Gerald Gillerman, 86, judge known for concise decisions
More than a year after the artillery flash that divided life between before and after, Gerald Gillerman was ready to step forward with one good leg, the other no longer whole.
“I had to get into college,’’ he wrote of the decision he made in spring 1946. “I had to test every new and old belief.’’
In an eight-page recollection, he described an epiphany he had as he joined other seriously injured soldiers on a hospital ship headed home from World War II.
“We had survived, and now we knew what was important and what was trivial,’’ he wrote. “We would never forget what we had learned. We would never cease to appreciate life; we knew it was a treasure.’’
Judge Gillerman, a retired justice of the Massachusetts Appeals Court who wrote opinions that rendered complex law understandable to all, died Nov. 15 in Neville Center in Cambridge of complications of Alzheimer’s disease. He was 86 and had lived in Cambridge most of the past 65 years.
Taught lessons by war and by the kind of pain few could imagine, Judge Gillerman brought a studied seriousness to each encounter. To greet him “was pure delight,’’ Margaret H. Marshall, former chief justice of the Massachusetts Supreme Judicial Court, wrote in an e-mail.
“Gerry never trafficked in gossip, nor did he waste his time talking about the weather,’’ she wrote. “He was too interested in ideas, ideas about everything, but primarily about the law. He was curious, focused, probing, and insightful, a true Renaissance thinker.’’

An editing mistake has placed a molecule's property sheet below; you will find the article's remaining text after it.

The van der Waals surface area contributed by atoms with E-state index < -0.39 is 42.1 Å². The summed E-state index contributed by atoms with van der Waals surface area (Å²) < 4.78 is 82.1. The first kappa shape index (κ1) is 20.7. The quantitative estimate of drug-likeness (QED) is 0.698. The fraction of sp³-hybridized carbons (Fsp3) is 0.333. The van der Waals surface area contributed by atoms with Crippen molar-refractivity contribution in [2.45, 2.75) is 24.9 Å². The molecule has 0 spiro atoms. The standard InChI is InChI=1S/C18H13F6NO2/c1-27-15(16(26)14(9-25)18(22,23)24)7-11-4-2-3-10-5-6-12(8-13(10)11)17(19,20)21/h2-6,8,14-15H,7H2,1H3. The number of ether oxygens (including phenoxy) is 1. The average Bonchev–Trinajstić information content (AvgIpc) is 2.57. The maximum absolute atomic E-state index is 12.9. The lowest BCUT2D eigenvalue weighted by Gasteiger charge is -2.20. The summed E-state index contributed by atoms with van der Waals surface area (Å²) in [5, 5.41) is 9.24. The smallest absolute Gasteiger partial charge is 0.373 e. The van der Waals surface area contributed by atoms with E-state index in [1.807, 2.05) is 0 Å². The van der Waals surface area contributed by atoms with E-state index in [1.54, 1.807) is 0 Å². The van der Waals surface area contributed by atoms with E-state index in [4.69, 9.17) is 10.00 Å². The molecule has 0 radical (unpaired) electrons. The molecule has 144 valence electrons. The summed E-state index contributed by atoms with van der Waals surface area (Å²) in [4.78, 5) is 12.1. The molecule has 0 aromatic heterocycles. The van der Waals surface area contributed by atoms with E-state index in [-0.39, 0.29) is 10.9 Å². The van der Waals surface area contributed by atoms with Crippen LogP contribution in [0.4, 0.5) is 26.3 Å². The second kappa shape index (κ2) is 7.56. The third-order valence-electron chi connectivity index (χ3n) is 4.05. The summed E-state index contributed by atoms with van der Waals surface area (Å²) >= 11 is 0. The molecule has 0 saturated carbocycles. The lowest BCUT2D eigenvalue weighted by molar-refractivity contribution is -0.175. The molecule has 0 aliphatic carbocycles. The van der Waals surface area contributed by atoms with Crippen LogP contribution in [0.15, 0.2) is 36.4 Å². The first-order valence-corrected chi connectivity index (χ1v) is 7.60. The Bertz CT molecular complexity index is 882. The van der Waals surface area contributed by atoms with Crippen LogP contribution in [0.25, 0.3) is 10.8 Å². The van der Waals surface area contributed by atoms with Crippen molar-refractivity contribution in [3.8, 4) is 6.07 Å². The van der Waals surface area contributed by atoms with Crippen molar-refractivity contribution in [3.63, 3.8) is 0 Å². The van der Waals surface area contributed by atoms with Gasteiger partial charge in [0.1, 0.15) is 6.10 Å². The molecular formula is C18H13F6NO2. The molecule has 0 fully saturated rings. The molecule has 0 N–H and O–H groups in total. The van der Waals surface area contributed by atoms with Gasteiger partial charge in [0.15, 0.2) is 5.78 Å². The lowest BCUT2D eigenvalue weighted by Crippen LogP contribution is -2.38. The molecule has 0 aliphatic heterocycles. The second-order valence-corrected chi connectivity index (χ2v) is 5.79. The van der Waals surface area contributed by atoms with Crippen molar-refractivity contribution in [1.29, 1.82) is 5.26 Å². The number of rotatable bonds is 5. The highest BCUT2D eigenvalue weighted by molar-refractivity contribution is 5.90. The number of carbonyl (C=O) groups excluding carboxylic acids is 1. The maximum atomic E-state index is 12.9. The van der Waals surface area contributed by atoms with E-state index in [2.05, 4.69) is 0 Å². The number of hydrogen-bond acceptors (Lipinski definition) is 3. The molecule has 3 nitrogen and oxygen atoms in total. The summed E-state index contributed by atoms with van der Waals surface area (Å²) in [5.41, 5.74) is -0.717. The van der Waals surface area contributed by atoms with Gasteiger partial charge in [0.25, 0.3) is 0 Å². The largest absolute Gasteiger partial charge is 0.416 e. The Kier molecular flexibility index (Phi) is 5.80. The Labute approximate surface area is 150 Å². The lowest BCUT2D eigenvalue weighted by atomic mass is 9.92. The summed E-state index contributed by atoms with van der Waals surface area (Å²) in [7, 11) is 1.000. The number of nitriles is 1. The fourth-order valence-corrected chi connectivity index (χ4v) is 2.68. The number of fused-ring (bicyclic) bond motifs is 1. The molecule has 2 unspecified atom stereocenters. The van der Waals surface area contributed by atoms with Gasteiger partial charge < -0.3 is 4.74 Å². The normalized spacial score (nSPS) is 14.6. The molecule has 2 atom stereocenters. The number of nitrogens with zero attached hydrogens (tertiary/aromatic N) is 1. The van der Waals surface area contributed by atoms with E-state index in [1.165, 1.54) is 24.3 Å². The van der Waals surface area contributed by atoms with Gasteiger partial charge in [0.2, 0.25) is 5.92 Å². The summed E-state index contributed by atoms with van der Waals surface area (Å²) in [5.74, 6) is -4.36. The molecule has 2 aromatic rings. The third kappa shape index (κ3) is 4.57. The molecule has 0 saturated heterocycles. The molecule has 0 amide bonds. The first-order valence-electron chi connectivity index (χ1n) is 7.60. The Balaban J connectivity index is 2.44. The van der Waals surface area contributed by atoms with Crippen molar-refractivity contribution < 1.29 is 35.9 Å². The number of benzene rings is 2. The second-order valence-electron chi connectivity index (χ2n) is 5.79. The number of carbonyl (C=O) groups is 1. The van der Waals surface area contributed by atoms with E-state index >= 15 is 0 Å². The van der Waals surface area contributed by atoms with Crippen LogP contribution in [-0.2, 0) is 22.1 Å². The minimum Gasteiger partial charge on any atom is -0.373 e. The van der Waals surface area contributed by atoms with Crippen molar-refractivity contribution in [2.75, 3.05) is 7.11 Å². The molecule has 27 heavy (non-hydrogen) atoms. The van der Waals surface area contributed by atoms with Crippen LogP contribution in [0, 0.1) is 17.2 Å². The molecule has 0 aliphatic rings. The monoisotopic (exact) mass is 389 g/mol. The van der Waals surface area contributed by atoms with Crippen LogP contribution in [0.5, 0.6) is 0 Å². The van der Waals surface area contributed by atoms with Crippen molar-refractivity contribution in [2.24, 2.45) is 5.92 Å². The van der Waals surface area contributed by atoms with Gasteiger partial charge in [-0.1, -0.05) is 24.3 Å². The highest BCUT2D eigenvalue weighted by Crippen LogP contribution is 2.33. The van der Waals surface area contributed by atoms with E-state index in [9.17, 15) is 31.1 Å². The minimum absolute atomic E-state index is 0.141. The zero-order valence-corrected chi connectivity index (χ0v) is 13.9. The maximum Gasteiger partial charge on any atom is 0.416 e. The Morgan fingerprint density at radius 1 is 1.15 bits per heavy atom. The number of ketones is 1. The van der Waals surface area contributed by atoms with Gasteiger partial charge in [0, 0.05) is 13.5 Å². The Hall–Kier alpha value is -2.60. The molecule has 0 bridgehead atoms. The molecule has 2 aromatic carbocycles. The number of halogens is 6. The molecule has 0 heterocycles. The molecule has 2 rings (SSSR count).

Distilling those thoughts, Mr. Gillerman wrote appellate decisions that Marshall said she found a joy to read.
“Devoid of rhetorical flourishes or tiresome legalese, he wrote so that everyone could understand his opinions: judges, lawyers, and most important, untrained litigants,’’ she wrote. “Gerry saw his role as teaching about the law, to which he devoted much of his extraordinary life.’’
That was also true at home and at the law firm where Judge Gillerman worked before Governor Michael S. Dukakis appointed him to the Appeals Court.
Judge Gillerman “was devoted to the law and helping others, including the younger associates, his colleagues, the charities he supported, and the community organizations with which he was affiliated,’’ said Richard Goldman, a lawyer with Sullivan & Worcester, whose father was a partner in the firm that Judge Gillerman joined after finishing law school.
Judge Gillerman had a sense of humor that was easily engaged. His daughter Hope of Brooklyn, N.Y., recalled a family outing to a drive-in to see the 1966 Carl Reiner movie “The Russians Are Coming the Russians Are Coming,’’ when “he laughed so hard he had to step out of the car.’’
In conversation, though, “everything was thought out,’’ she said. “He would never say anything based on hearsay. It was always from his readings, his studies, and his discourse.’’
After Judge Gillerman left a corporate law practice for the Appeals Court, which often handles cases stemming from criminal actions, he raced to keep pace with his colleagues, reading so much that he often ended up ahead of the pack.
“He was a superb jurist,’’ said Kent B. Smith, a former member of the court who is now a recall justice. “He knew everything about each case that appeared before us. He knew it backwards and forward.’’
In every decision, Judge Gillerman saw potential for a lasting impact.